The danger of grounding the definition of world literature on the centre/periphery model and the related paradigm of global circulation is evident. It not only describes but also inevitably confirms the logic that enables processes of circulation in an unequally structured world. It is clear that the capacity of literary texts to cut across boundaries fundamentally hinges on the power of institutions and agents to make specific texts circulate out in the world. To avoid a simple replication of existing power structures, sociological and material studies should pay greater attention to the historically variable conditions of both textual mobility and immobility and examine the various economic and socio-political factors that enhance or prevent texts from travelling to specific places at specific times. In this vein, Mufti is right in noting that “the cultural sphere now generally identified as world literature [...] has in fact been from the beginning a regime of enforced mobility and therefore of immobility as well” (2016: 9). Importantly, the overemphasising of textual mobility also means that these approaches ultimately reduce the world of world literature to movement and circulation (cf. Cheah 2016: 3), i.e., to global pathways that are largely circumscribed by Western hegemony. In this way, these approaches also gloss over the fundamental question of how the right to, and the ability to, construe worlds is distributed in an asymmetrically structured world (cf. Mufti 2016: 10). And though circulation establishes links between heterogeneous places and implicates them in new relationships, the world thus produced is shaped by a clear demarcation between a fixed, stable origin and other, peripheral and foreign cultures.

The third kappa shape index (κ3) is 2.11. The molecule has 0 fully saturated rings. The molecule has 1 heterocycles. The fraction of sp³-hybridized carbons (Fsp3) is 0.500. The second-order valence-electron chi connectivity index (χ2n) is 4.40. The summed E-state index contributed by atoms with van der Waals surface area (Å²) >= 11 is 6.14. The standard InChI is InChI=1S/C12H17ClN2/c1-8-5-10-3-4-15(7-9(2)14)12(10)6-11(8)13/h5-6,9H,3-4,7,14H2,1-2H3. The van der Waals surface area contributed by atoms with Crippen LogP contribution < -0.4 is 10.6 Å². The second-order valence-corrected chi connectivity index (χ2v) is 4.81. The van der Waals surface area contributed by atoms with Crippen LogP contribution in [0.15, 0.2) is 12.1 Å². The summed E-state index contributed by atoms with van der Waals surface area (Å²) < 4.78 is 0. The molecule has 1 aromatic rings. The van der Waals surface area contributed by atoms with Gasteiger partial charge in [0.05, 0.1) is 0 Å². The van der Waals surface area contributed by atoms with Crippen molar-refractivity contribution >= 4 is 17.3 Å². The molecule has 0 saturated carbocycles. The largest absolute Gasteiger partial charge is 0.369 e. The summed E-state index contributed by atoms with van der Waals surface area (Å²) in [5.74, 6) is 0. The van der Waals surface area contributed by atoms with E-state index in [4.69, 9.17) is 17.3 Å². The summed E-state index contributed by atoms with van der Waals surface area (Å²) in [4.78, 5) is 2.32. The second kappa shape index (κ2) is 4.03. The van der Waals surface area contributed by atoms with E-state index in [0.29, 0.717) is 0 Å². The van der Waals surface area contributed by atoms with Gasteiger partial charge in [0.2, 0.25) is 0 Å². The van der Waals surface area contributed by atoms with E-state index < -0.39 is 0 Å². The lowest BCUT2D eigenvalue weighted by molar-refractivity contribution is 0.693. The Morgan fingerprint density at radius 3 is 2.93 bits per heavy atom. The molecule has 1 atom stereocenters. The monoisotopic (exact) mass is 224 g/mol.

The reduction of the world to material circulation through the world is also evident in David Damrosch’s widelydiscussed take on the term. According to Damrosch, a literary work “enters the realm of world literature by a double process: first, by being read as literature; second, by circulating out into a broader world beyond its linguistic and cultural point of origin” (Damrosch 2003: 6). True, Damrosch’s frequently ignored first condition, namely that texts must be recognised as literature, alerts us to the genuine literariness of literature and potentially points a way out of the equation of the world with mobility and exchange. And yet, Damrosch time and again notes that there are no text-immanent criteria that could qualify literary texts as instances of world literature. As a matter of fact, he maintains that world literature does not bring in the “ontology of the work of art” but its “phenomenology” (Damrosch 2003: 6), i.e., the ways in which a travelling text manifests in new contexts. Rather than referring to a set of works defined by distinctively literary characteristics, ‘world literature’ describes a mode of “circulating out into a broader world” (Damrosch 2003: 4). According to Damrosch, the global circulation of literary texts is enabled by linguistic and cultural processes of translation, which set off a dynamics of transformation: “[A] literary work”, according to Damrosch, “manifests differently abroad than it does at home” (Damrosch 2003: 6). That is to say that circulation and translation invest the literary work with alternative, locally inflected meanings and a new lease of life. Crucially, Damrosch does not consider the transformative agency of translation as a disfiguring act of contamination, turning the translation into an inferior version of the original. Rather, proceeding from the assumption that literary texts are marked by varying degrees of “translatability” (Damrosch 2003: 289) – a criterion that, unfortunately, remains undertheorised and vague –, he claims that “world literature is writing that gains in translation” (Damrosch 2003: 282).6 The study of world literature therefore first and foremost entails an engagement with the changes, ruptures and shifts that literary texts undergo once they are translated into new linguistic and cultural contexts.